SAN JOSE, Calif. – It was more than a decade ago when Nellie Biles looked out of the window of her Texas house and saw little Simone perched on the mailbox.
This was, apparently, something that Simone liked to do to entertain her friends.
“She would climb onto the mailbox,” says Simone’s mother, “and flip off the mailbox. I didn’t realize she was doing it.”
That day’s revelation, that double-take moment in the front yard, is one that hints at both the personality and the daring that will stun an untold number of new fans watching the U.S. Olympic Women’s Gymnastics Trials this weekend. To watch Simone, in a way, is to watch the sport with fresh eyes. There has hardly been a gymnast with the power and moxie of the 19-year-old gold medal favorite for the 2016 Summer Games.
“Simone is kind of in a league of her own” said teammate Aly Raisman, who was second to Simone in the P&G Championships last month and yet didn’t really come that close at all. “I don’t really consider competing against her because she’s just so good.”
Gymnastics usually brings a will-she-fall fear, a constant trepidation. That’s part of the drama of the sport. Yet Simone doesn’t really suggest any precariousness. That’s not to say nothing bad can happen because it always can.
Simone makes it easier to imagine the incredible than the unfortunate.
“I didn’t care when I was 10,” she told reporters here on Thursday. “I just threw my body around and hoped for the best.”
It often looks as if she’s still doing that now.
Perhaps part of that boldness comes from her unlikely start in the sport. A day-care trip took an unexpected turn during a heat wave and Simone’s group ended up at a gym. A note home soon followed.
“Would we be interested in having her enroll in gymnastics for cheerleading?” Nellie remembered. “That’s how gymnastics came to be.”
There was no grand plan for this. African-Americans are still rare in elite gymnastics. There was no Little League parent with bold designs. In fact, Nellie isn’t even Simone’s birth mother. She is married to Simone’s grandfather, Ron Biles, and the two adopted Simone and her sister when substance abuse left their birth mother unable to care for them.
Nellie grew up in Belize and came to Texas to study to become a nurse but had no sports background. Simone, who played no other sports, got into gymnastics because she was “hyper” (Nellie’s word) and because she loved it.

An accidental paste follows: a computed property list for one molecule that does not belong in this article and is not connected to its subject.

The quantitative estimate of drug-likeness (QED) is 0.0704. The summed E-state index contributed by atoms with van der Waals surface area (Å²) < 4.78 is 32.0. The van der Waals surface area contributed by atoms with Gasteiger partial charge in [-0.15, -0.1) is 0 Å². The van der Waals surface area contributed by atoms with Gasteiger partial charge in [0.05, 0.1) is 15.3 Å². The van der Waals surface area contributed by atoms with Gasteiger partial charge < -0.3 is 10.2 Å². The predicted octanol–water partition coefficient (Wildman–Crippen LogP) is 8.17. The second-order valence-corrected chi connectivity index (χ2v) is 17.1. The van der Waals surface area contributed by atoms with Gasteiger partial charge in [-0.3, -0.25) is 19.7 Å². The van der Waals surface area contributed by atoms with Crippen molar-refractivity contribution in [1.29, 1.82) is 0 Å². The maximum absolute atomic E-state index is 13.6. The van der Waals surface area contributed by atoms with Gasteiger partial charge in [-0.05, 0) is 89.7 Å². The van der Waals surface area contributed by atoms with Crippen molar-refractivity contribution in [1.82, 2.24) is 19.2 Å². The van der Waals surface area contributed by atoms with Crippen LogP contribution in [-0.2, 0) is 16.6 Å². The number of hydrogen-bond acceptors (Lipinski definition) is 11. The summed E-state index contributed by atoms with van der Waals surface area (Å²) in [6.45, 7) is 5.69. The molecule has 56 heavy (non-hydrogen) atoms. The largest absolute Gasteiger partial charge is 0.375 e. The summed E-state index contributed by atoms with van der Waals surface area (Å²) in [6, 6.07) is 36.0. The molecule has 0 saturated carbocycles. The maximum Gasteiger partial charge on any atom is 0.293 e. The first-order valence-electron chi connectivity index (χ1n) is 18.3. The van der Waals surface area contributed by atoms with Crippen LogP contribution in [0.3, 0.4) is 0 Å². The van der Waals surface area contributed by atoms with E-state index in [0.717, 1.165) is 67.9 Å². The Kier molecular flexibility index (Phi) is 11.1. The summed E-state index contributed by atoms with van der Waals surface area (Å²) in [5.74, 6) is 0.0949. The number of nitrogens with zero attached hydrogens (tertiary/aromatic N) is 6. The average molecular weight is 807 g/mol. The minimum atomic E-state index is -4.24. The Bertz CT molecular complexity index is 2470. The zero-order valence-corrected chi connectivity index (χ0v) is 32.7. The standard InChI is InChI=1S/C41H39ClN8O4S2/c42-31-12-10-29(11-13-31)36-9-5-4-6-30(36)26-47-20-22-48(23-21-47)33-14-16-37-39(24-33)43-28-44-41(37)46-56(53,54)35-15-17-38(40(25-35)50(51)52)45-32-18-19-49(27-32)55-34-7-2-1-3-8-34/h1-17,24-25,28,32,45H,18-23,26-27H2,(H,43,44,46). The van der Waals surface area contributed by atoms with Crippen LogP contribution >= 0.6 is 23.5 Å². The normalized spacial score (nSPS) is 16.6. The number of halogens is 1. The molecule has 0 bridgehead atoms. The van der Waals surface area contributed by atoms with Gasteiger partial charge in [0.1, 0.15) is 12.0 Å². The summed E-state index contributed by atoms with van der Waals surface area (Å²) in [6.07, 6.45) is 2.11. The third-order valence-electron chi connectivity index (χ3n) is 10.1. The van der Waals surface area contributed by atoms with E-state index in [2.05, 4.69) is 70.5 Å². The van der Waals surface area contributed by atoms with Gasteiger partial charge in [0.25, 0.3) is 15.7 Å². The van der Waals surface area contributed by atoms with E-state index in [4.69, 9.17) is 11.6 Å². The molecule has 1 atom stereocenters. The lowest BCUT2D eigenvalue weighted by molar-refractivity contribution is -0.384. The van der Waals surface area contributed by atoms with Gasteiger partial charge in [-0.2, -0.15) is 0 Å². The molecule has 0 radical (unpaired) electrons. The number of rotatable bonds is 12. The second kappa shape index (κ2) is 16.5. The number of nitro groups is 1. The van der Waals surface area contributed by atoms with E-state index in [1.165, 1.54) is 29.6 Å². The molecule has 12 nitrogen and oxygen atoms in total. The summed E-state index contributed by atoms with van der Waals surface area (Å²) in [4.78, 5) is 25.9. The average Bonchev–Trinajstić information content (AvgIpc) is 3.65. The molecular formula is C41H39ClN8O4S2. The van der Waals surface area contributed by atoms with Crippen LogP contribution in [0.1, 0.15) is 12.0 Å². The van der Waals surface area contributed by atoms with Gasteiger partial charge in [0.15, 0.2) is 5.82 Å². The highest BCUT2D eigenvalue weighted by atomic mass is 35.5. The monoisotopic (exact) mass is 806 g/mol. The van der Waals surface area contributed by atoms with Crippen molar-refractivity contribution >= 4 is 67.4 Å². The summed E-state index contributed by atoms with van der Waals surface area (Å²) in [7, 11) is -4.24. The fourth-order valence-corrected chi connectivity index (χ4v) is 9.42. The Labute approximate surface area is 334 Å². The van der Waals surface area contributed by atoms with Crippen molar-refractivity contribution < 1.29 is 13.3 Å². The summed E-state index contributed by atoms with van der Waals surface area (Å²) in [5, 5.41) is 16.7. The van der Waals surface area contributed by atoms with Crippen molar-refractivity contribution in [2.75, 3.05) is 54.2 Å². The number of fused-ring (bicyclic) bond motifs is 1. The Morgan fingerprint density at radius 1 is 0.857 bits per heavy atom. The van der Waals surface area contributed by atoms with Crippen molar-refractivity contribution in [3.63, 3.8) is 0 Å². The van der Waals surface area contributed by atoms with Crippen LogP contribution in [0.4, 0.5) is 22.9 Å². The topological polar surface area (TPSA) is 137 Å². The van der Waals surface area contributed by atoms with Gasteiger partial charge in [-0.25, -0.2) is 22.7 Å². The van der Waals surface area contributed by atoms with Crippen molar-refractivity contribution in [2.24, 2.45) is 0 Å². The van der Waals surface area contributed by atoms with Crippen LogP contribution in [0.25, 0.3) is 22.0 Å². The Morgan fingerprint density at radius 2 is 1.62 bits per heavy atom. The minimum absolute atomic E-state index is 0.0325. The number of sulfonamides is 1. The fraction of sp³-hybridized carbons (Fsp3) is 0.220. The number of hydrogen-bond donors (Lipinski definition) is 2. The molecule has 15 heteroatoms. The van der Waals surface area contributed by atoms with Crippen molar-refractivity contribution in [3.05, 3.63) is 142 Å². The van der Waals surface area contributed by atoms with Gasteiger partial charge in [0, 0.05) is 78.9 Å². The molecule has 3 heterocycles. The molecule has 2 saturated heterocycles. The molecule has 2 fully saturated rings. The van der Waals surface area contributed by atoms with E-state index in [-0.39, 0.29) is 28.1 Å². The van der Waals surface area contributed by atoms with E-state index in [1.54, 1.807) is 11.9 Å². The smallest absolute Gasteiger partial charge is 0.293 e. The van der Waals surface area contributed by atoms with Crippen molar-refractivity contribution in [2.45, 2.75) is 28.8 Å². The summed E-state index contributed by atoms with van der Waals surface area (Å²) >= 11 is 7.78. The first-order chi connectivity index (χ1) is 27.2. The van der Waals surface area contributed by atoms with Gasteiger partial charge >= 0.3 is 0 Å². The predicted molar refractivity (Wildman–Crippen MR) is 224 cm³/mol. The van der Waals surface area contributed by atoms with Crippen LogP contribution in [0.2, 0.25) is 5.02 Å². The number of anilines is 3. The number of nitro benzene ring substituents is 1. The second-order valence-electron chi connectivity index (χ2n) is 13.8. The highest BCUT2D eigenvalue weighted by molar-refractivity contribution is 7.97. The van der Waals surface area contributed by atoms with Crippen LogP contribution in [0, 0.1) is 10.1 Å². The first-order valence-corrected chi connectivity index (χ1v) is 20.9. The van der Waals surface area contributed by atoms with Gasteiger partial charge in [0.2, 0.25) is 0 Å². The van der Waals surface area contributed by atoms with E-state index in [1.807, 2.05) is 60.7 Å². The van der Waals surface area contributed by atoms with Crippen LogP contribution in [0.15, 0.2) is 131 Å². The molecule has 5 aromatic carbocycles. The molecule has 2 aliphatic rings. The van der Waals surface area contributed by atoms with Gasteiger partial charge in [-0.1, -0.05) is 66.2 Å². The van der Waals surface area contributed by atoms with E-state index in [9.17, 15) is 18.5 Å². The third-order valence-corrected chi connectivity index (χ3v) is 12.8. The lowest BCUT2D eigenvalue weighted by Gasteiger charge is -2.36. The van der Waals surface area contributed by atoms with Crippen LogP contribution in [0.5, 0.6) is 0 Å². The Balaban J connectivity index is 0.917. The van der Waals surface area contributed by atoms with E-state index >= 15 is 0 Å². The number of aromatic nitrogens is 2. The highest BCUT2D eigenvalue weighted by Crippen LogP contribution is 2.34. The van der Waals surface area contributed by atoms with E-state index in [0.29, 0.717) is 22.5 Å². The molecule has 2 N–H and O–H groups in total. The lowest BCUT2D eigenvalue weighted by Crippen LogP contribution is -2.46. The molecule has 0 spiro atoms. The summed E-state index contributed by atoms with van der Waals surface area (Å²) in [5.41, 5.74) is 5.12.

“I tried to get her to do something else and she wouldn’t,” Nellie said.
“[Simone] was very easy,” she added. “Always wanting to have fun. Not a pouty child.”
The ease – or apparent ease – is very much a part of Simone’s appeal. Her floor exercise is full of bounces as much as leaps, with the occasional sashay and the more-than-occasional smile. In fact, in the middle of a routine at the P&G Championships, she winked at Shawn Johnson, who was sitting in the stands.
(McKayla Maroney, whose unimpressed expression launched thousands of memes at the 2012 London Olympics, told the podcast “GymCastic” that she was “super jealous” of coach Aimee Boorman’s decision to allow Simone to smile.)
Judging is sometimes inscrutable and often frustrating, but Simone’s routines can make judging seem like an afterthought. A move named after her, which is a double layout flip and a half-twist into a blind landing, is too difficult for many gymnasts to even attempt.
The ebullience didn’t always reflect real confidence.
“Up until 2013, I saw a big struggle with Simone not being comfortable and confident with herself,” Nellie said. “She saw the other gymnasts as her idols. She thought she could never measure up. I think that was one of her downfalls – that she would never be able to reach that kind of potential.”
At around that time, Simone began to see a sports psychologist. It helped immensely to say “the same things we’ve been saying, but in different words,” Nellie explained.
Since then, Simone’s story has been one of dominance. She won the all-around at the 2013, 2014, and 2015 World Championships, and she could win up to five gold medals in Rio de Janeiro. The easy comparison is to Michael Phelps, who was as peerless in his prime as any Olympian, but Simone has a little bit of an extra spark in a sport where flair matters.
Phelps is always a headliner whenever he races for gold, but it’s Simone who might steal these Olympics from everyone else. Because with Simone Biles, it’s not a question of “Will she do it?” It’s more a matter of “What will she do?”